As the Bush presidency winds down, performance reviews of the administration's Program Assessment Rating Tool are mixed.
Proponents of PART, which uses a standard questionnaire to assess and improve every federal program, laud the tool for providing a wealth of new performance data, while critics argue that it fails to recognize the diversity of individual programs, among other things.
The two groups made their respective cases in Washington on Wednesday and Thursday.
Beryl Radin, a professor at American University, argued at the American Bar Association's Administrative Law Conference on Thursday that PART and the 1993 Government Performance and Results Act were too narrow in scope to meet their goals.
Both concepts, she said, focused on holding federal employees accountable for outcomes and results, but did not incorporate the cause of those outcomes -- such as air quality or the number of drunk driving fatalities -- into their analyses.
The difficulty of measuring how well programs and individual agencies are meeting their statutory missions is not new.
Sid Shapiro, a law professor at Wake Forest University, said GPRA -- passed during the Clinton administration -- has failed to promote effective regulatory government because its inherent goal is to ferret out waste, fraud and abuse and then punish underperforming agencies by cutting their budgets. Consequently, agencies attempt to protect themselves by devising "euphemistic performance goals in order to assure that they can pass their own grading criteria," Shapiro wrote in an essay presented at the forum.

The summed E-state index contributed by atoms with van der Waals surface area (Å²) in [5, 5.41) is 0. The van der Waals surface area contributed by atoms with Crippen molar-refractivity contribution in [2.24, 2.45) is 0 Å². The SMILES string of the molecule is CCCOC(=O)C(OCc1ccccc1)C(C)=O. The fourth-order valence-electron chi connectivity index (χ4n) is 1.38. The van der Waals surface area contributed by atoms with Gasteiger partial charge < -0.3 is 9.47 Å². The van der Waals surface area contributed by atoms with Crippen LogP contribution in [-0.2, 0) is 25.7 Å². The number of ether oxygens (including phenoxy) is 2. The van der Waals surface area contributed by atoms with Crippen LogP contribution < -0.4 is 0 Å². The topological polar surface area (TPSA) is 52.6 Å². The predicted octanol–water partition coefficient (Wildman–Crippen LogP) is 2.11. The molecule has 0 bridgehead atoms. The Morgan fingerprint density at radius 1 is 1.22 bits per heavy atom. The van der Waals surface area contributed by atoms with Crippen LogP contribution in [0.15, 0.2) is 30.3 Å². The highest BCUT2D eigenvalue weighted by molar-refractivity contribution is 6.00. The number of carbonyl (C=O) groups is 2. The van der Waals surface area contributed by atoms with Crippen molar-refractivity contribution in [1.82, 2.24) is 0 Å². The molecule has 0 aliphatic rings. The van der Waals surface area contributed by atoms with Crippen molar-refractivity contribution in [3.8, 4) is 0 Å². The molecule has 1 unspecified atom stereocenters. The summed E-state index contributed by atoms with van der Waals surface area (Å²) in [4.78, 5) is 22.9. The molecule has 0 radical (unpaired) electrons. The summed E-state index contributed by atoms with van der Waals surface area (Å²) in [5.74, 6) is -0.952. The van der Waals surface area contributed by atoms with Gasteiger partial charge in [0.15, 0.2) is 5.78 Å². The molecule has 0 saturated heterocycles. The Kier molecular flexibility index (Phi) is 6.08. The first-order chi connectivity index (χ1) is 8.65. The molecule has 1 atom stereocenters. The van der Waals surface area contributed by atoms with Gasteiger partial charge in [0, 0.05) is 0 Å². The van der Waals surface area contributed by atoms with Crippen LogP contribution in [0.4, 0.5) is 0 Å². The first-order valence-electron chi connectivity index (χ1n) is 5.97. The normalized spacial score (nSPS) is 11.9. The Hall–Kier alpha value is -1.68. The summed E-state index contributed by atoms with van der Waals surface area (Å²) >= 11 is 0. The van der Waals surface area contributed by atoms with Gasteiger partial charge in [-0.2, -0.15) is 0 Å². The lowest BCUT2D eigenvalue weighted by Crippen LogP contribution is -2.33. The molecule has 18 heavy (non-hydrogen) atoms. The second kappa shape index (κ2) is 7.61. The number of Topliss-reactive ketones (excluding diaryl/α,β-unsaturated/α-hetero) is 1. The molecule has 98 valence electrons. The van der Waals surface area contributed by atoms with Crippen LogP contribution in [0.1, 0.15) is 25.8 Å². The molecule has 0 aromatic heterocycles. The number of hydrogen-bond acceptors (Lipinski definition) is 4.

Annual GPRA reports, he said, rarely mention the agency's lack of funding or staff reductions, and how those challenges may affect their performance.
Robert Shea, OMB's former associate director of administration and government performance and one of the architects of PART, addressed the merits and relative successes of the tool during a virtual forum on Wednesday hosted by Cognos, an IBM company.
After more than six years, PART now has evaluated every federal program -- more than 1,000 in total -- and suggested specific management, legislative or regulatory improvements.
When PART began in 2002, 50 percent of all federal programs evaluated could not demonstrate their results and only 6 percent were rated "effective." Now, nearly 50 percent of all programs are rated as "effective" or "moderately effective" while less than 20 percent are ranked as "results not demonstrated."
The focus of these evaluations also has evolved, Shea said. For example, until recently small business development centers only measured the number of small businesses they counseled or trained. Now the centers look at the number of jobs created. Likewise, community health centers previously measured how many people they provided service to; now the target is health outcomes such as low birth weight in babies.
-Robert Brodsky, GovExec.com